I wrote this post last week, in the middle of my vacation, due to an unexpected turn of events that occurred. I didn’t post it at the time for various reasons, but I saved it to post when I returned in hopes that it would encourage someone who needed it.
I am in Rome.
I had no plans to write anything because…well, I am in Rome. On vacation. With my husband. But I need to write this because I feel that there are moments in my life that speak to God that it would be a betrayal not to write about.
Approximately five minutes after my husband and I got back to our room tonight – an hour before we were heading out to a nice dinner and to wander the city streets holding hands – he got horrible abdominal pain. After that, the chills came. And then he got sick. Really sick. Viciously, this-is-undoubtedly-food-poisoning-or-Norovirus sick. It couldn’t have been anything else.
I was, at first, sad for him – and then I became worried because he kept getting worse and worse, and dehydration was looking like a real and serious problem. More than that, I was just heartbroken. My husband, who works ridiculously hard every day, had waited and planned and dreamed about this vacation for an entire year. Our trip is the one thing he looks forward to all year long. And for this to happen seemed horribly unfair.
Taking matters into my own hands, I breathed a prayer and went to the front desk, but they had nothing. All the concierge could do was refer me to the 24-hour pharmacy down the street – except, she told me, they were sometimes closed at night despite being a 24-hour pharmacy. If that happened, she assured me, there was another pharmacy “very, um, close, like just streets near.”
I left the hotel and found the pharmacy. It was, of course, closed. I tried to wander the surrounding streets to look for the other pharmacy, but couldn’t find it anywhere. With no idea where to look and knowing my husband was miserable back in the hotel, I started to get teary. I breathed another little prayer. Desperate, I approached a little old lady who looked nice and asked, “Farmacia?”
I don’t know if she could sense my desperation or if she was simply kind, but God had determined to work through her to help me. She took me by the arm. “Farmacia,” she said firmly, and marched me down the street. A few twists and turns, and there it was. I went in, got the medicine I needed from a kind pharmacist who gave me instructions on using it in broken English, and then came out – only to find the little lady still standing there. She grabbed my arm again, marched me back to where I came from, and just waved me off when I said “grazie” to her over and over.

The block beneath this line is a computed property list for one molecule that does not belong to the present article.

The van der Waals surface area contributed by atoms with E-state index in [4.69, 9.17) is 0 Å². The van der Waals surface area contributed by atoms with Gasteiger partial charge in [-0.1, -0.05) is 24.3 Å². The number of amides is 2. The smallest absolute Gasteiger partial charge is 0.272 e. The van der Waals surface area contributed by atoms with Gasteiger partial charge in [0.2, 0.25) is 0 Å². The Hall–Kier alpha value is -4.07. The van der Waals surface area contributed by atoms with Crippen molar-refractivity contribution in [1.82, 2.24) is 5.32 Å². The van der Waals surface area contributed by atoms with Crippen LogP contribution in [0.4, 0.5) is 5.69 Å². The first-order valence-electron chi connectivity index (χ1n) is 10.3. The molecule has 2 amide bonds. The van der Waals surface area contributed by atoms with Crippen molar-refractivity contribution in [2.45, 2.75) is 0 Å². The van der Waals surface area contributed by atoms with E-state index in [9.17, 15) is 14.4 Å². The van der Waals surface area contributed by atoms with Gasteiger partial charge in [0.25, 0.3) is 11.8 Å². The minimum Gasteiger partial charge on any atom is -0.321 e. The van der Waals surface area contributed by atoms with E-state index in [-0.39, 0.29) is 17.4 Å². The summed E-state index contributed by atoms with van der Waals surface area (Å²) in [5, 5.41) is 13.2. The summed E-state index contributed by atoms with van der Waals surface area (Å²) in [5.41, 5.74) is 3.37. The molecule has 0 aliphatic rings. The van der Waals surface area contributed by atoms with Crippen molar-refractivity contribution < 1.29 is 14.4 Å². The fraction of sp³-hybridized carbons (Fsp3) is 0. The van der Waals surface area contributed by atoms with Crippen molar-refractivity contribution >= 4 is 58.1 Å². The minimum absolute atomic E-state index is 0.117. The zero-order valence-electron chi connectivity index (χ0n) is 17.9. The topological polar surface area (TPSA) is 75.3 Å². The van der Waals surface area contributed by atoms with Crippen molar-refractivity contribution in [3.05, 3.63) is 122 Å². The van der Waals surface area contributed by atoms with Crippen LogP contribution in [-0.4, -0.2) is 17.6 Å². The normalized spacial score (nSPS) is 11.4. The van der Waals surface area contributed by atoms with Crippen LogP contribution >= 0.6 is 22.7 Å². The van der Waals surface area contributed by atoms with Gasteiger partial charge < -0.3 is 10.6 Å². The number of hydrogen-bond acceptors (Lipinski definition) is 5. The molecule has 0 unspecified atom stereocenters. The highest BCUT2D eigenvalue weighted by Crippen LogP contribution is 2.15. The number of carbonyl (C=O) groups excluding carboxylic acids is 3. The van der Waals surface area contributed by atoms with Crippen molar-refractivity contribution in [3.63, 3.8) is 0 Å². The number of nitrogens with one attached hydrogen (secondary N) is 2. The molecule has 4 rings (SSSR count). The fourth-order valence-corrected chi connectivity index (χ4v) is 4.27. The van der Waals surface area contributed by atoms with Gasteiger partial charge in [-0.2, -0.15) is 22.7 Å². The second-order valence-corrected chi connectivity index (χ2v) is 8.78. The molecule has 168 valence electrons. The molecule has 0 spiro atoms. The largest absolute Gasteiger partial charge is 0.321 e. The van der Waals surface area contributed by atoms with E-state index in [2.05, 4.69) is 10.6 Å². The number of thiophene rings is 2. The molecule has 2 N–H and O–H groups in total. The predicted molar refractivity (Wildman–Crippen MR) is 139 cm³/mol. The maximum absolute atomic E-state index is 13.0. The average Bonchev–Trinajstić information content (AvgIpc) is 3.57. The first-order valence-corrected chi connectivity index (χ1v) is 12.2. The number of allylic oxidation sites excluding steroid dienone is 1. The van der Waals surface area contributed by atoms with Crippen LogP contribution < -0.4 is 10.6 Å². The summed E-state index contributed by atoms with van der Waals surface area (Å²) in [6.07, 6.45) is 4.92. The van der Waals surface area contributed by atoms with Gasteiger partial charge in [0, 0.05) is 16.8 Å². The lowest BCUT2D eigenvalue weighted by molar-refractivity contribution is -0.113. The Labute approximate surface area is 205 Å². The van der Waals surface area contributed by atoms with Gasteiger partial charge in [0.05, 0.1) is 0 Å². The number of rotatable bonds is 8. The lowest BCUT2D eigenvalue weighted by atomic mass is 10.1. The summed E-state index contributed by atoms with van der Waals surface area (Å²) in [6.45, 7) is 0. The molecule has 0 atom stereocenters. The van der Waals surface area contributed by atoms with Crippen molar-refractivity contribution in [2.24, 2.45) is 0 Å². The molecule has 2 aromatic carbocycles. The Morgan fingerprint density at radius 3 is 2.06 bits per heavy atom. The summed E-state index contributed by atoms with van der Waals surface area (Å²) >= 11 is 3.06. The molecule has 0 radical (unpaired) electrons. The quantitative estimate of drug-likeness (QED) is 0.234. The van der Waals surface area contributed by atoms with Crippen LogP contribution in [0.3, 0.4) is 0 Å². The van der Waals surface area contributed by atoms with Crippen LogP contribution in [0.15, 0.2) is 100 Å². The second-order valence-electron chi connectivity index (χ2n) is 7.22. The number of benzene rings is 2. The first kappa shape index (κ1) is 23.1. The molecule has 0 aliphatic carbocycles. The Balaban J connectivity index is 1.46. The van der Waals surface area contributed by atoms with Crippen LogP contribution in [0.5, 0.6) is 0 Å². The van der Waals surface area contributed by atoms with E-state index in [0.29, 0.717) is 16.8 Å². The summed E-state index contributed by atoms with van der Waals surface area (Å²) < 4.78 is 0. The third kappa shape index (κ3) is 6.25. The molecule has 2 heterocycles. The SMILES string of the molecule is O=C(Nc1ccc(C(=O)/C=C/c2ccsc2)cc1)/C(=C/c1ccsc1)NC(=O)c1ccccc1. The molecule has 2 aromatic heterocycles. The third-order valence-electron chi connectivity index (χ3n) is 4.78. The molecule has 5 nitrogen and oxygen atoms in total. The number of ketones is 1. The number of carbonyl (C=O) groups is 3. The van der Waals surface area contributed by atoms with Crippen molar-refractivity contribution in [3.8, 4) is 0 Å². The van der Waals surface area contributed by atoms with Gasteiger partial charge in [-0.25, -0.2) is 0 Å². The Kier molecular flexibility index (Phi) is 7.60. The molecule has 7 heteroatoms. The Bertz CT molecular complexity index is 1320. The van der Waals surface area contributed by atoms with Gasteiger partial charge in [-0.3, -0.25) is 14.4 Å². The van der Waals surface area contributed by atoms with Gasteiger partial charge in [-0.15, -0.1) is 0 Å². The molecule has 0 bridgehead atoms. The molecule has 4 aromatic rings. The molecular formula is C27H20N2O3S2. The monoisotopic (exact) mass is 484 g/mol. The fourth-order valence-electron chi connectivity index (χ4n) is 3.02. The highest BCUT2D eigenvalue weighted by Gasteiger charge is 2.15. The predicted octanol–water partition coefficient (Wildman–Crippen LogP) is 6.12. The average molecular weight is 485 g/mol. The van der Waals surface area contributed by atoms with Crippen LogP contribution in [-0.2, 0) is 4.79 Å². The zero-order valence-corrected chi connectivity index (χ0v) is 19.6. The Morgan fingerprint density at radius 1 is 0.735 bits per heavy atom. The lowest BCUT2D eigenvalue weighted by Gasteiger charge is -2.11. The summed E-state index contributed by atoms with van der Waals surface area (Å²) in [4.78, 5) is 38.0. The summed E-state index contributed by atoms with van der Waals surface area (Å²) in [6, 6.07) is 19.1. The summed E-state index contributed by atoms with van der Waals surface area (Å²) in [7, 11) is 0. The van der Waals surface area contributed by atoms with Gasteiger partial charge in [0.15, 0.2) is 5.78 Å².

I came back. Mixed up the little powder medicine with water and gave it to my husband as directed. And then got down to the real medicine, which was to get in touch with my mother who I knew would pray, and who would tell other Christians who would pray. “Please,” I said to her, “I just want to really ask God to take care of it tonight. I just want my husband to have this vacation. And I know it’s a small silly thing, but I know God loves Him, and I want to ask in faith.”
“Got it,” said my mom.
We waited. And then, not a half hour before midnight, my husband glanced up from his post in the bathroom. “I feel dead,” he said, “but I think it’s leaving. I’m going to try to sleep now.” And he collapsed into bed and didn’t move after that.
I went back to clean up the evening’s chaos and found the medicine package from the pharmacy. The ingredients were in Italian but I googled them, curious to find out the name of this miracle medicine that God has used to heal my husband. When I saw the result of my search, I laughed and laughed and laughed:
Vitamin B and electrolytes.
Here in Rome, I have seen literally no end of representations of God. Crosses sticking up in every conceivable corner. The infant Jesus made out of gold and diamonds. Michelangelo’s God sprawled out on the ceiling of the Sistine chapel. It’s been beautiful, but also unnerving: the stillness of it, the reduction of God to a lavish material representation. It inspires awe in me, and reverence, but no real sense of intimacy. When I see all of those things, I think of God’s majesty and the growth of His kingdom in the face of insurmountable odds, but I don’t think, I feel loved right now. Diamonds and jewels and gold don’t really call to mind the homeless carpenter’s son I worship.
But I do feel loved tonight. The call for believers to cast their cares upon God because He cares for us isn’t an empty command. It isn’t something we do from obligation or duty. We cry out to God with our little, insignificant human-world and human-life grass-and-vapor problems because to Him our grass-and-vapor lives matter immeasurably. It’s true that He won’t always fix the problem or that our circumstances will immediately change for the better, but what we must remember is this: whatever happens is not for lack of love.
Tonight in the middle of the Eternal City where His likeness and name and symbol is plastered across every conceivable surface and revered with insurmountable wealth and craftsmanship, God chose to visit a tiny hotel bathroom and attend to the desperate request of a 34-year-old-woman who desperately wanted her godly husband to be whole, to be healed, and to be able to enjoy something special. He was with her when she went to the concierge who barely spoke English, he was with her when she met a kind little Italian woman on the street corner, and he was with her when she received the precise answer to the prayer she requested.
Because he cares for her.
Just like he cares for you.